LOGAN COUNTY (TNS) — For nine months Matt Bain has wandered a seeming endless labyrinth of blonde-colored stone. He’s walked narrow rock ridges with vertical sides, and stared up at free-standing spires that rise more than 100 feet with tops only accessible with wings.
On every hike he’s found things he’s never seen before. Monday evening he spotted a small cave far up a rock wall and many fossilized fragments of giant clam shells.
Bain described the first time he walked out on one of the ledges as a “Holy Cow!” moment, and the excitement he felt of someday sharing one of the greatest natural wonders in Kansas with others.
The special place is Little Jerusalem, about 250 acres of giant rocks that rise and fall from the prairie between Scott City and Oakley, 4 1/2 hours west of Wichita.
The Nature Conservancy purchased the land last October from a ranching family that had owned it for five generations with a shared goal of allowing the public access to the mile-long chalk formations.
This past spring, the Nature Conservancy said the area could be open to the public by summer.
Little Jerusalem will eventually open. Eventually. No one is sure when.
“The more we get out here, the more we feel the responsibility to do things right, for the land and the public,” said Kris Knight, the group’s director of conservation. “We want to be able to look back, years from now, and know this was all done properly.”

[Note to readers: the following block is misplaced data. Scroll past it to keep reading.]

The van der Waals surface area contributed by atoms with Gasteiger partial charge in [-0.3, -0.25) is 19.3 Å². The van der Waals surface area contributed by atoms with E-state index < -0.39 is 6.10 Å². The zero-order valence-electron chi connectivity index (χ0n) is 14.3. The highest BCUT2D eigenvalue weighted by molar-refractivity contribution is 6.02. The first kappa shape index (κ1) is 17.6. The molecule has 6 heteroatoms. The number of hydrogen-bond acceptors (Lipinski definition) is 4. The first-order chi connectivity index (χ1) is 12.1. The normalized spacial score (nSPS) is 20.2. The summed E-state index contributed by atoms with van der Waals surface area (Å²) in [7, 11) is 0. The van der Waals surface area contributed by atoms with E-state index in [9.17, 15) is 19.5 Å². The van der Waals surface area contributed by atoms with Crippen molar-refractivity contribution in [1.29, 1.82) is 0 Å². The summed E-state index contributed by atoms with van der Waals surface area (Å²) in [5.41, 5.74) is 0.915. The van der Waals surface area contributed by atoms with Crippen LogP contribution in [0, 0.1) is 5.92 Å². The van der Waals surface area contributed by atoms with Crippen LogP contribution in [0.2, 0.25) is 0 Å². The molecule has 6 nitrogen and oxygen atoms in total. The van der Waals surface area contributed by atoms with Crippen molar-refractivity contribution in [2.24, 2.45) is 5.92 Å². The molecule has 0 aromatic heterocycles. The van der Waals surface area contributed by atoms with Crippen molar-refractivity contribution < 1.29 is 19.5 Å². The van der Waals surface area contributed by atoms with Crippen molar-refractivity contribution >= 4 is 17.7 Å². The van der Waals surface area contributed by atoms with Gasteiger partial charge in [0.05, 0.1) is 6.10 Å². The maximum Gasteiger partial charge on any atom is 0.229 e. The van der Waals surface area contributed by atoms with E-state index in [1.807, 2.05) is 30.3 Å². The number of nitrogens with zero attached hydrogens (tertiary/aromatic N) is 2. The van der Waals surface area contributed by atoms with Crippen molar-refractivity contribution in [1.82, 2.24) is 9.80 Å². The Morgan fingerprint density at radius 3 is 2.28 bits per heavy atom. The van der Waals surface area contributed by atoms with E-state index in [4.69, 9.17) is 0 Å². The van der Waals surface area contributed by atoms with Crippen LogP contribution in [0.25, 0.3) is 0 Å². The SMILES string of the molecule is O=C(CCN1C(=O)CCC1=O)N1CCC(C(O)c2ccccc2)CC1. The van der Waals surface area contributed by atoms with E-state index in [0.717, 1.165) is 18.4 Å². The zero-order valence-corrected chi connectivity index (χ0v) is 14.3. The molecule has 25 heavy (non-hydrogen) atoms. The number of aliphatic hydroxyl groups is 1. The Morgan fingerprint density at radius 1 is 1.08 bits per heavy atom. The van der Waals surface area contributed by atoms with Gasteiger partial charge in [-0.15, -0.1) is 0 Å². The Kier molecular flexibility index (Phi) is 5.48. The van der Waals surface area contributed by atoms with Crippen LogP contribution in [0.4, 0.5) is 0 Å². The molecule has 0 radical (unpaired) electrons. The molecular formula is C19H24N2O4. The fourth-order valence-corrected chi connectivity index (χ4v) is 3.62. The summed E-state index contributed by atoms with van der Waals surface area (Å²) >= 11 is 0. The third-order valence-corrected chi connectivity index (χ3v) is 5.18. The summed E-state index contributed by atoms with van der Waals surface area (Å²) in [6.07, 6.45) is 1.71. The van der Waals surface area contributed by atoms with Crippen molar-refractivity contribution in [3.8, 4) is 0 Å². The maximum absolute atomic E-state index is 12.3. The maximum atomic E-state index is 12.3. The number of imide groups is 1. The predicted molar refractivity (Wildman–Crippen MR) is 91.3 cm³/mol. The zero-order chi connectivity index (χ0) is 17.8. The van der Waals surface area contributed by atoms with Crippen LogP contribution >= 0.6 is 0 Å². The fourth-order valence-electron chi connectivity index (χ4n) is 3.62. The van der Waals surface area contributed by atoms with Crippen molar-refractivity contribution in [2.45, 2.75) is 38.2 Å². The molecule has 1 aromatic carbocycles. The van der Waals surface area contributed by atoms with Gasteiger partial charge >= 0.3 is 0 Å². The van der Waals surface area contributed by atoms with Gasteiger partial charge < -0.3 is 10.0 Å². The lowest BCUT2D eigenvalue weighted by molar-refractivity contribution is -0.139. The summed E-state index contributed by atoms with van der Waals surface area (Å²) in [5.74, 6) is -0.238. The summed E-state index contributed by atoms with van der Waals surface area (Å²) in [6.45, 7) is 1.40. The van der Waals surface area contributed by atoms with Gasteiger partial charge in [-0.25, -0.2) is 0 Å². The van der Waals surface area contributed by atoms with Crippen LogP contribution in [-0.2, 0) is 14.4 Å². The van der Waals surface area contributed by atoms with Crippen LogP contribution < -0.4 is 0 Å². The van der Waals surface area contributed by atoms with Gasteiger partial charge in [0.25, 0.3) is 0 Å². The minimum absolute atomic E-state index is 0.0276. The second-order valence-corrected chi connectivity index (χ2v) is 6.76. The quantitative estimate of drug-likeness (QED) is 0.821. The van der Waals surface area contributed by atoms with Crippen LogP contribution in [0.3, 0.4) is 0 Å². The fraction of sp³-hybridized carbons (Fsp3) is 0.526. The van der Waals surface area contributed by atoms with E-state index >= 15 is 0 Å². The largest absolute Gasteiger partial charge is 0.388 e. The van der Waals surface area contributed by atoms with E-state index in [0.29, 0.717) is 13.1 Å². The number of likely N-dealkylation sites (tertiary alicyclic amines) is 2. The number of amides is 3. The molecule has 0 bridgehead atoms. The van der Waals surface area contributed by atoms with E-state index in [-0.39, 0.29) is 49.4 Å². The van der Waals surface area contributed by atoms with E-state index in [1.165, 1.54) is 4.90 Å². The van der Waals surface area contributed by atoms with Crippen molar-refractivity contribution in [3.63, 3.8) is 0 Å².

Even though the area is behind locked gates, people already are showing up.
A pilot recently landed his plane on top of crops in a neighboring field, crossed a fence and then walked down into Little Jerusalem.
Just last week, about a half dozen people called the Nature Conservancy wanting to bring tour groups.
“I was really surprised at just how much interest there was and still is,” Bain said.
For now, there’s no timeline for when it will open.
The question is how to let people enjoy the area, while still protecting it.
The landscape is uniquely fragile because it’s made largely of soft limestone, called Niobrara Chalk, the same stone of the Badlands of the Dakotas.
It’s also the same stone that makes up the popular Monument Rocks, rated as one of the eight wonders of Kansas, about 12 miles to the east of Little Jerusalem. Except Little Jerusalem dwarfs those rocks both in size and beauty.
Conserving a fragile terrain
The area dates back 85 million years when it was part of a giant sea. Since the disappearance of The Western Interior Seaway, the soft limestone of the region has been under attack by the wind and rain. It surrenders easily. At the slightest touch, fingers can brush sand from the vertical walls. Thin rocks in place since the days of the mosasaurus flake easily when hit with the toe of a boot.
“That’s one of the biggest challenges, making sure we don’t leave too big of a footprint on the land,” Bain said. “If people created a foot path through here, it’s going to eventually wash out and erode. We can’t help but make a footprint, but we want to take our time and make it as small as we can.”
Knight said they’ve consulted groups with decades of experience working with public lands, including the National Park Service, several departments within Kansas State University, the Kansas Department of Wildlife, Parks and Tourism, the Kansas Trails Council and the Westar Energy Green Team.
“There’s no need to re-invent the wheel,” Knight said. “We need to get as much knowledge and experience as we can.”
The Nature Conservancy also owns the adjacent 17,300-acre Smoky Valley Ranch. The ranch has only two full-time employees, dedicated to proving that modern ranching, with cattle and buffalo, can co-exist with a healthy natural environment.